MP: My first entry-level job was at an apparel wholesaler in Buenos Aires when I was 14. (I was born and raised in Argentina.) I was young and hungry; I saw a sign in the window, walked into the shop and got the job. 


What is one thing you wish you knew about your industry when you first started out that you know now?

​LV: There is way more behind fashion than meets the eye. There would be no brands, no stores and no e-commerce if the business behind it all wasn’t running smoothly. The fashion that we enjoy in our daily lives comes from long hours of creativity, strategy and hard work.

MP: The importance of marketing and product-market fit. Fashion is a universal language, but in business, you have to focus on one type of market and be great at it. As much as I would love to serve every woman, from a business perspective, it’s not the most effective way to succeed – especially in the fashion industry.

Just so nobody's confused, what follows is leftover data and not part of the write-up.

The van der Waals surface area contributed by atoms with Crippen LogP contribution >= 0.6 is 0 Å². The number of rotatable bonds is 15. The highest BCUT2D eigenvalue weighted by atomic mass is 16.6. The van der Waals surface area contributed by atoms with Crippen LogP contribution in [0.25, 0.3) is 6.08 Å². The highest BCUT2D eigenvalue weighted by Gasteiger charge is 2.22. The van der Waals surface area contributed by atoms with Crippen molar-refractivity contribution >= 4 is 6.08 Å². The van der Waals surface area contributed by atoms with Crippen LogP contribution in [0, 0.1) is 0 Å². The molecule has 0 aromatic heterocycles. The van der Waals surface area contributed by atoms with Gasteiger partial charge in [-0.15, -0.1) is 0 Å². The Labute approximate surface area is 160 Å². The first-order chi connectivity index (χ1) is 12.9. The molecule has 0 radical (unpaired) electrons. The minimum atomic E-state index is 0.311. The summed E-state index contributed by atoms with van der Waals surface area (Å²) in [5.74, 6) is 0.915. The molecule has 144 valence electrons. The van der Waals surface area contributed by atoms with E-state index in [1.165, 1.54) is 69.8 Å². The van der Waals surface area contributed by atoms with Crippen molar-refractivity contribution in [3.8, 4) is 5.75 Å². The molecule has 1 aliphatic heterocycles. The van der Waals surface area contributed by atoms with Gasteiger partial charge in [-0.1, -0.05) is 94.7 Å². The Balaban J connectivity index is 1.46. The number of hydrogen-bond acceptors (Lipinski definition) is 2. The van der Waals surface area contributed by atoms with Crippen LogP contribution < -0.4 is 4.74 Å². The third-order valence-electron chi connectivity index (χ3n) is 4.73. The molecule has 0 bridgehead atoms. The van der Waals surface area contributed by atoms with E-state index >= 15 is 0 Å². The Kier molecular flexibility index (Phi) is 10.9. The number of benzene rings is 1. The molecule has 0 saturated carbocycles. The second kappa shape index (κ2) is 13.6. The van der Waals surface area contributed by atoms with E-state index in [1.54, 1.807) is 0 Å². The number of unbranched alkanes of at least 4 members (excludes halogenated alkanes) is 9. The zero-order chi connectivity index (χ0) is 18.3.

Who is one person who changed your professional life for the better?

​LV: Definitely Monica. I’ve learned countless lessons from her on how to be a strong woman in both business and in life.

MP: I have met so many valuable people on my journey, but I can confidently say that our technical co-founder Daniel has been an angel both literally and figuratively. From the moment I started my first business – which I couldn’t have done without his help and support – until today, he’s been a great mentor. I believe I earned his trust early on and ever since he has had unwavering faith in me. Plus, I couldn’t ask for a better team who motivate me to work harder and smarter everyday. 


What is one mistake you made along the way and what did you learn from it?

​LV: At one point I had a lot going on; I was taking seven classes while working three full days a week and was also doing some freelance graphic design work on the side. I started treating work as an hourly commitment and forgot that I was truly passionate about what I was doing. I realized I was overworking myself and it affected every aspect of my life. I learned that it’s okay to not excel at everything at once [and] to instead focus on being great in the most important area of your life first – and it’s okay to just be good at everything else.